Date Published: 04/08/2020 [Source]
Prolonged exposure to unsafe levels of radon increases the risk of lung cancer; in fact, radon is the second-leading cause of lung cancer after smoking, and can cause cancers in pets, as well.
Any home can have a radon problem—old or new, well-sealed or drafty, with or without a basement. An estimated one in six homes in the U.S. is affected by radon.
Radon is a naturally occurring odorless, colorless, radioactive gas formed by the ongoing decay of uranium in soil, rocks, sediments, and even well or ground water. While radon that escapes into the atmosphere isn't harmful, dangerously high concentrations can build up indoors, exposing occupants to possible health risks.
How does radon get into a home? Openings or cracks in basement walls, foundations or floors are common avenues. Sumps, basement drains and spaces between gas or water fittings can also allow radon into the structure. Other possible entry points include gaps in suspended floors and cavities within walls.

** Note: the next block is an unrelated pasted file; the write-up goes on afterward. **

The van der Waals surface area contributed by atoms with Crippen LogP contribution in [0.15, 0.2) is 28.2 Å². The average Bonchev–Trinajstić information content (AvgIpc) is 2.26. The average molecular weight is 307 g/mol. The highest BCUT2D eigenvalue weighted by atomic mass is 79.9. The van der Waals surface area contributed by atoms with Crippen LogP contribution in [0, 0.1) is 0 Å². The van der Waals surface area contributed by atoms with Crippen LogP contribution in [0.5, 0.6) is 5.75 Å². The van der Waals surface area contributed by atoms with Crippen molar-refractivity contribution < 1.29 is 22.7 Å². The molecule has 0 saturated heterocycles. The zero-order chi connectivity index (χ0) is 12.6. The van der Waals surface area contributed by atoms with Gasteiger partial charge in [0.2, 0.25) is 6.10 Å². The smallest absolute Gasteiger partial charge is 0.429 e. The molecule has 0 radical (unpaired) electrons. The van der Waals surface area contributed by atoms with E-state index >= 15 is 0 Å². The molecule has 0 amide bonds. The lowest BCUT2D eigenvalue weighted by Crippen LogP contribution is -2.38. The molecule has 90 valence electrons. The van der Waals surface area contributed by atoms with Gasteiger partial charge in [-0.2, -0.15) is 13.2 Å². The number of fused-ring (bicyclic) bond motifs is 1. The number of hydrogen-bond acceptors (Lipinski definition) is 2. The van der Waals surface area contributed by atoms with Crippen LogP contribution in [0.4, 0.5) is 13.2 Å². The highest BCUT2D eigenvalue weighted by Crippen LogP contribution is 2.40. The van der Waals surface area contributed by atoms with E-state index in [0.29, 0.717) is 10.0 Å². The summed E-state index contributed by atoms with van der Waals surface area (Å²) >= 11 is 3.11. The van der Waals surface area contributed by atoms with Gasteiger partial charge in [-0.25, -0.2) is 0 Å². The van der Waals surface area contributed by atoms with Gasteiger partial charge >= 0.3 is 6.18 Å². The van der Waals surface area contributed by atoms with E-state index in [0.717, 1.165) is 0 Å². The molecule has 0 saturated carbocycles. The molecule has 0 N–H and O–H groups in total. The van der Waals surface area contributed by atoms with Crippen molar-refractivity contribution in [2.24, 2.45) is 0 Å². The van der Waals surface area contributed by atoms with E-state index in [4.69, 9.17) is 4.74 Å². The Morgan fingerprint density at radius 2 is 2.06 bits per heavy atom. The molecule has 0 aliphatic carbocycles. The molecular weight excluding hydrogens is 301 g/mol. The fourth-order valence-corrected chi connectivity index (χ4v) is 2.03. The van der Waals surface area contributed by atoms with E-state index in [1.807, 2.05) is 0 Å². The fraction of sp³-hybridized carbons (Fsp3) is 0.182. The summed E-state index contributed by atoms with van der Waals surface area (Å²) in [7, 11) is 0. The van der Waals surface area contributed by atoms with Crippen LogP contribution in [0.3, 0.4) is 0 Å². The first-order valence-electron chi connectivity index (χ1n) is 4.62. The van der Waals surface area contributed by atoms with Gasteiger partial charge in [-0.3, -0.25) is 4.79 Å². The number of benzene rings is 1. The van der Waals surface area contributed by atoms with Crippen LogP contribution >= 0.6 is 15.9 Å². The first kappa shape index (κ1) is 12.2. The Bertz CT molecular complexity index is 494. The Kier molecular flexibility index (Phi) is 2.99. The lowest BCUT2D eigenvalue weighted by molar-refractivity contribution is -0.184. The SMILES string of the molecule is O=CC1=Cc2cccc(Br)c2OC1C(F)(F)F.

We encourage homeowners to add radon testing to the home inspection process. Your Pillar To Post Home Inspector will set up monitoring equipment and report on the results. If an elevated level of radon is detected, steps can be taken to reduce the concentration to or below acceptable levels inside virtually any home. These can include a relatively simple set-up, such as a collection system with a radon vent pipe, which prevents radon from entering the home in the first place. Professional mitigation services can provide solutions for a home's specific conditions.